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Nordic FAQ - 6 of 7 - NORWAY
Section - 6.3 History

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Top Document: Nordic FAQ - 6 of 7 - NORWAY
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   Norway's history is divided in two parts: Before 1387, and after 1814.
   :->
   
    A chronology of important dates:
    
   800's
          The bloody conflicts between tribal kingdoms, as well as a
          craving for adventure, prompted Norwegians to leave their lands
          in what are known as Viking voyages. Warriors from the fjords
          (Vik in Norse) raided throughout western Europe and into the
          Mediterranean.
   890's
          Harald Hårfagre ("fair-hair") unites Norway to a single
          kingdom. Ireland falls under Norwegian rule. Iceland is
          colonized.
   995
          King Olav Tryggvason converts to Christianity.
   1000
          (circa) Norway is split in three parts by Olof Skötkonung, King
          of Svealand, his step-father Svend Forkbeard, King of Denmark,
          and the exiled Jarl Eirik. King Olav Tryggvason is defeated.
          Jarl Eirik gets a third of Norway as his own, and the part of
          Olof Skötkonung's as his vassal.
          The viking chieftain King Olav Haraldsson defeats and slays the
          son of Jarl Eirik, but unites with Eirik against King Olof of
          Svealand. Unpease pesters the life in Jämtland and Bohuslän.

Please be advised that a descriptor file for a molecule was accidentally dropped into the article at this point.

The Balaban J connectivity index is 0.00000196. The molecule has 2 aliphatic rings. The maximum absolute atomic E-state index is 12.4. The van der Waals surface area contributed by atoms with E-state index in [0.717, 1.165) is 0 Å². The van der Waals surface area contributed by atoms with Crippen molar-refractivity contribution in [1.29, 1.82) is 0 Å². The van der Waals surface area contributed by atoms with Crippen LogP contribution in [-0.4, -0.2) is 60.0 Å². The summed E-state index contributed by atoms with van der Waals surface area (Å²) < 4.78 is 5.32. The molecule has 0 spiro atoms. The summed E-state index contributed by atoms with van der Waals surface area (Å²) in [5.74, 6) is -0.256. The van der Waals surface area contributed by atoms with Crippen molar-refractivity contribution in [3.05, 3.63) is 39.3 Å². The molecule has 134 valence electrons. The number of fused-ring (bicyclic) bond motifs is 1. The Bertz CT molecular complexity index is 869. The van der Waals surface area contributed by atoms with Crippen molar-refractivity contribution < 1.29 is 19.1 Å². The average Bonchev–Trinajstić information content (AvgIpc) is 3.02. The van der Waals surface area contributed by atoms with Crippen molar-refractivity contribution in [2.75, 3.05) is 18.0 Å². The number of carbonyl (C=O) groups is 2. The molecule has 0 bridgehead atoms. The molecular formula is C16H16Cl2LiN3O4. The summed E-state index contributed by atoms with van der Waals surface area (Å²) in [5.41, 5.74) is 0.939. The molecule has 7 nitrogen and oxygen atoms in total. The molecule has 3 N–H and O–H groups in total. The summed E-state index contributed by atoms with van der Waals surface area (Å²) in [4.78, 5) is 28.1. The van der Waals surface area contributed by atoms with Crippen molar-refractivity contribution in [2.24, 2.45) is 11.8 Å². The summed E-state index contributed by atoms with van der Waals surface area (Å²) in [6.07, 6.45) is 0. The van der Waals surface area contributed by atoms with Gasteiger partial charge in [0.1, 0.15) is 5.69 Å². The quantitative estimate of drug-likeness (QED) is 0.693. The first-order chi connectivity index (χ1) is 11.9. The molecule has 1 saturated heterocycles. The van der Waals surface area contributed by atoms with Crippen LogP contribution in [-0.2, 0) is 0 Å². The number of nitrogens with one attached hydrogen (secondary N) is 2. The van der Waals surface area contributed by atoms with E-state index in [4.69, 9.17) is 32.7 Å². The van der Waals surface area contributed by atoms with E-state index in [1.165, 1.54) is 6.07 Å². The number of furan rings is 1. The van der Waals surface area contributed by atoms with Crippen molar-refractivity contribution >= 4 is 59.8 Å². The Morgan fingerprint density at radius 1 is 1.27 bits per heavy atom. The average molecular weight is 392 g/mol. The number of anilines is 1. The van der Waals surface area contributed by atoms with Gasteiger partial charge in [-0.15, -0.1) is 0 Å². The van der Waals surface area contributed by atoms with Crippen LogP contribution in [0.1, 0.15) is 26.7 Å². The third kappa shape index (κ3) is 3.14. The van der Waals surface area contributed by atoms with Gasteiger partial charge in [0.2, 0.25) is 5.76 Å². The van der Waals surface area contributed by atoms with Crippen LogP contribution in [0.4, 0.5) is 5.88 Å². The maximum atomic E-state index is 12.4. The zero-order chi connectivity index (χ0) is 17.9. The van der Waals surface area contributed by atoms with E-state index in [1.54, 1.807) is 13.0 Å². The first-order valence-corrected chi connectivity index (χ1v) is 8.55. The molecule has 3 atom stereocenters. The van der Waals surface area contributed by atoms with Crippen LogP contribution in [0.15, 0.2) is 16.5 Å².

1022
          King Canute the Great (of Denmark) conquered also Norway. King
          Olav escaped to his relative King Jaroslav in Novgorod, where
          he raised an army. The new King of Sweden, Amund Jakob,
          supports king Olav Haraldsson.
   1029
          Bishopric in Trondheim
   1030
          The battle of Stiklestad in Trøndelag, in which Olav Haraldsson
          (canonized as St. Olav) is killed. The pilgrimages to his grave
          in Nidaros (Trondheim) begin. When King Canute the Great dies
          in 1035 the Danish supremacy over Norway is exchanged in a
          Treaty of Friendship, Co-operation and Mutual Assistance. It
          was settled that if one of the two realm's kings should die
          without heirs, then the other would succeed him.
   1042
          King Hardeknud of Denmark dies without an heir, and Denmark and
          Norway is again united - now under King Magnus.
   1047
          A retired colonel from Constantinople, later called Harald
          Hårdråde, and actually an uncle of King Magnus, returned to his
          native country and made demands on half of the kingdom. As King
          Magnus refused, the uncle, allied with a claimant to the Danish
          kingdom. King Magnus was defeated and the union between Denmark
          and Norway was split.
   1066
          Harald (Hårdråde) killed in the battle of Stamford Bridge while
          attempting to conquer England. Viking raids come to an end.
   1184
          After a civil war, the illegitimate son of King Sigurd, Sverre,